You Are Alone

You can take this news however you want to; celebrate it or fear it. It doesn’t matter, it’s true. Last Week I celebrated my “1/16,” a day for me to acknowledge goals achieved, promises kept, and success maintained. As of January 16, 2015, I have maintained my goal weight for two years! What a crazy year, including two first place finishes in regional pole fitness competitions. And I became a certified and employed pole fitness and FlyGym instructor. Things I would never have believed I would do in my life. And in spite of these achievements, I have learned that no matter what, I am alone. In every choice and every decision I make.

Feeling sassy as I head to a birthday lunch with girlfriends!

Feeling sassy as I head to a birthday lunch with girlfriends! It’s not about how I look, it’s about how I feel.

For years, this both scared me and held me back. I drifted in the comfort that I was not in charge of me. It was moving to a new city or country, or having babies, or having bad knees, or any other reason that kept the responsibility for my choices away from me. It’s another way to look at what we commonly refer to as making excuses or rationalizing. But it is more powerful than simply falsely excusing our choices. I think it gave me permission to continue doing the same things, and to continue feeling miserable. It was easy and familiar and seductive and comfortable. On August 16, 2012, or what I know call my “8/16,” I reached my limit of feeling miserable, out of shape, and out of control. I decided to make my own changes and live a happy life. When I did that, I took responsibility for the good and the bad, the things I wanted to be proud of and goals I wanted to achieve. And I began to behave as if I was the only one responsible for me.

The happier I am with me, the happier I am with the amazing women around me.

The happier I am with me, the happier I am with the amazing women around me.

It is true, of course, that many people can support me and my goals. I can hire people like coaches, trainers, nutritionists, chefs, and instructors. There are also friends and family who cheer me on and encourage me to keep going. Those people can be powerful educators and motivators on my journey. But they will not be with me 24/7. I can quickly and easily undo any good that has been done through exercise or healthy eating, and no one will stop me. No alarms will sound, no one will come along to remove the food from my hand or lift me from my chair to force me to exercise. Maybe that sounds depressing, but that mindset contributes to a lack of personal responsibility. I had to choose to embrace my singular power to make my decisions and live my life in a way I could be proud. I had to find the freedom inside of me, instead of the helplessness.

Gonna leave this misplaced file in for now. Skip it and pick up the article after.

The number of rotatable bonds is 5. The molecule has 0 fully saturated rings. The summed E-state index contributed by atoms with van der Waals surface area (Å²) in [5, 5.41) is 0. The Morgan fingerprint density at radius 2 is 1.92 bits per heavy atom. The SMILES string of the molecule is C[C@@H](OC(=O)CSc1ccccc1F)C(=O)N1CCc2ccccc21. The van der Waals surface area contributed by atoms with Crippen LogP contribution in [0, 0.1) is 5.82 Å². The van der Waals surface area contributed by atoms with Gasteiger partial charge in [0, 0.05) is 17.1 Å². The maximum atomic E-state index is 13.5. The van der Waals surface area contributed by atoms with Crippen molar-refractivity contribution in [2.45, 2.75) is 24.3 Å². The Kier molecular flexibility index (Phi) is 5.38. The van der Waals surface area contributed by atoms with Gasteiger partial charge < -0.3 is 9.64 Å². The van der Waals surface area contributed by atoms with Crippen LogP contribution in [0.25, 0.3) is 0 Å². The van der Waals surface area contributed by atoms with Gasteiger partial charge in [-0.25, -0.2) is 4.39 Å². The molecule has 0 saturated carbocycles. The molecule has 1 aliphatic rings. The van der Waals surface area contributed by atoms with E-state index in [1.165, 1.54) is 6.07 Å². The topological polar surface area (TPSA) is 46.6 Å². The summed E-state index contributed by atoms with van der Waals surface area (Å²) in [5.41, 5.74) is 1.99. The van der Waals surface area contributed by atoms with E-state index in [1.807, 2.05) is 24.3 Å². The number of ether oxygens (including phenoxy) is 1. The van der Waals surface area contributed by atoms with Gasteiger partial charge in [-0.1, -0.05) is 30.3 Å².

I love to sprinkle some ridiculous, like purple hair and stilettos, into my life. What's amazing is that my friends do, too.

I love to sprinkle some ridiculous, like purple hair and stilettos, into my life. What’s amazing is that my friends do, too.

There have been wobbles this year and pounds gained and lost, but I have non-negotiable limits. I believe that across these limits there are emotional and physical consequences I cannot bear, therefore I do not cross them. I stay in my range, even if I’m near its limit. What has been so interesting to me, has been learning that the more I accept my aloneness, the more people are around me contributing to my success. I am the one shaping my life and my body, but there are so many people who are inspiring me, supporting me, and challenging me to keep going. While I cannot maintain my success without them, neither can they maintain my success for me. It is me alone with those chocolate kisses or bowl of pasta, only me moving my body to get up and work hard. No one says to me, “do you really want to eat that?” or “shouldn’t you get to the gym?” The people around me assume I’m in charge of myself, monitoring my own behavior.

Celebrating my second year of maintaining my goal weight with my instructors, coworkers, and classmates: friends!

Celebrating my second year of maintaining my goal weight with my instructors, coworkers, and classmates: friends!

When I decided to own my decisions, and all of the consequences, I realized that everyone around me was trying to do the same thing. I am blessed, I know, that I have found a form of fitness that I love in every cell of my being, and I have a place to do it where I truly enjoy my classmates and coworkers; they are my friends. I understand that it is essential to me on a daily basis to continue teaching, competing, and participating in pole fitness, so I need to be the strongest, fittest me possible. I try to stay very connected to this feedback loop: increases in food and decreases in movement are quickly and directly related to how I feel and how healthy my body is. There is no rationalizing that away. To be plain and honest, I’m happy where I’m at. I did this, and I’m going to keep doing it. This still surprises me sometimes, but I will not trade it for anything. Being in charge of me gives me a happiness beyond what I imagined. 

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